Most of us have heard about the orchestra that continued to play aboard the Titanic as she sank on April 15, 1912. Rather than abandon their instruments and try to save themselves, each member of the 8-piece orchestra chose to stay and play for the passengers as long as they were able. The youngest, a Frenchman named Roger Bricoux, was 20 years old. The oldest, 33-year-old Wallace Hartley, served as the leader of the group.
Titanic’s White Star Line did not employ the orchestra directly. They worked for a firm from Liverpool called C.W. and F.N. Black, which placed orchestras on all the British ocean liners. During the Titanic’s voyage, the eight musicians were usually divided into a quintet and a trio, playing for first and second class passengers in various rooms of the ship. After the ship hit the iceberg and the order came for the lifeboats to be filled, the orchestra members joined together. They hoped to calm the passengers by playing popular dance tunes.
As the last lifeboat was lowered to the water and the ship continued to sink, the orchestra played on. Many survivors recalled hearing the music, even from the lifeboats. Some were certain the orchestra’s last song was Nearer My God to Thee. Others recalled hearing the song Autumn before the ship’s stern rose out of the water and plunged beneath the Atlantic. Regardless, the fact remains that all eight members of the orchestra died at their posts. Only two of their bodies were recovered, including Wallace Hartley’s. He is buried in Colne, Lancashire, England, where he was born.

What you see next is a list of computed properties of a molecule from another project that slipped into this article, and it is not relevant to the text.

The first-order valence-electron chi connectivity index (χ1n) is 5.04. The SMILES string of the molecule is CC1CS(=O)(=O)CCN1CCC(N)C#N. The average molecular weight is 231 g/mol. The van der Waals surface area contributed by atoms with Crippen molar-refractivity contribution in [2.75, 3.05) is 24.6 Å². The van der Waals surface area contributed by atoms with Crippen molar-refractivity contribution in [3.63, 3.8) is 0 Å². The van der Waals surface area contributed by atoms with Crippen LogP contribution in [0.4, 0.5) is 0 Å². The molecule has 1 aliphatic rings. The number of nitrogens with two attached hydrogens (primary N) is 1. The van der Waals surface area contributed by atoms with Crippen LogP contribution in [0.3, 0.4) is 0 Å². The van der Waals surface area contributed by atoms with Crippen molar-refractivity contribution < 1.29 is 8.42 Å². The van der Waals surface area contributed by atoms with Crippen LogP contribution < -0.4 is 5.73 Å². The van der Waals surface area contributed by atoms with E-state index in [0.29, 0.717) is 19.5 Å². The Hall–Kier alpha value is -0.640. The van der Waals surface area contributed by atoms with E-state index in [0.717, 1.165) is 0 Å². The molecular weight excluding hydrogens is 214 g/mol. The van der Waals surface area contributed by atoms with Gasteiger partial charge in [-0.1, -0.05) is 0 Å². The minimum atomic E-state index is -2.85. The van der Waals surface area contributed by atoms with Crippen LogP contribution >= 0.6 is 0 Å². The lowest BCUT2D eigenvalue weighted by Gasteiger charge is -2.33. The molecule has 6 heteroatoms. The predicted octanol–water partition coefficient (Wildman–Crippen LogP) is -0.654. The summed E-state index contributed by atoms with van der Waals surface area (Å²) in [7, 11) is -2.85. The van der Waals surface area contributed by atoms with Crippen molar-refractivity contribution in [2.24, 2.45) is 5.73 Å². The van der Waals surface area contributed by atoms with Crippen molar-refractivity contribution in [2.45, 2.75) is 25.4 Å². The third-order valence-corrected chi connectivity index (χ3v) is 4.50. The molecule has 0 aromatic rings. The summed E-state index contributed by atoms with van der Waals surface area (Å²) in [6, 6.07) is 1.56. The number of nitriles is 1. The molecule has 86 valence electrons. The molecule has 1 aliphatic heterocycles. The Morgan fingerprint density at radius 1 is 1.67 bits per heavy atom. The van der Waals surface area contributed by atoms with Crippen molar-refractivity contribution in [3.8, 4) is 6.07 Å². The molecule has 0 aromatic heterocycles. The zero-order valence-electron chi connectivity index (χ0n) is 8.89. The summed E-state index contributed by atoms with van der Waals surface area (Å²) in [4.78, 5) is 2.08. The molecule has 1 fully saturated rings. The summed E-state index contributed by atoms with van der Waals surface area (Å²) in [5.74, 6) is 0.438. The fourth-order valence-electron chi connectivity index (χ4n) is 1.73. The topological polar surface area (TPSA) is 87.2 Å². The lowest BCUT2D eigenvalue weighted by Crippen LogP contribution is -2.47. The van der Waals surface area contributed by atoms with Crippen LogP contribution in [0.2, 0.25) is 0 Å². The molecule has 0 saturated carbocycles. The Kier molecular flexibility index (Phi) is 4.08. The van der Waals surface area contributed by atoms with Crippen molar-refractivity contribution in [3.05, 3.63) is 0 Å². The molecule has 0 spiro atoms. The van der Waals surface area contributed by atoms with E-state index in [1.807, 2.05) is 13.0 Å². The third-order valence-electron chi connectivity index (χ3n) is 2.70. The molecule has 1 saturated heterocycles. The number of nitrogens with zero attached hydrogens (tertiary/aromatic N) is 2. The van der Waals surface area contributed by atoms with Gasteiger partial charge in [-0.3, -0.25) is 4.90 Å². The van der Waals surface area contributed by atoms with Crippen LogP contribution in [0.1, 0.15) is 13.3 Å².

Ruth Becker, the main character in my yet-to-be-published novel, is a budding violinist who happens to meet Wallace Hartley and the rest of the orchestra during the voyage. Their friendship and courage in the end have a profound affect on Ruth. I hope to be able to share her story soon.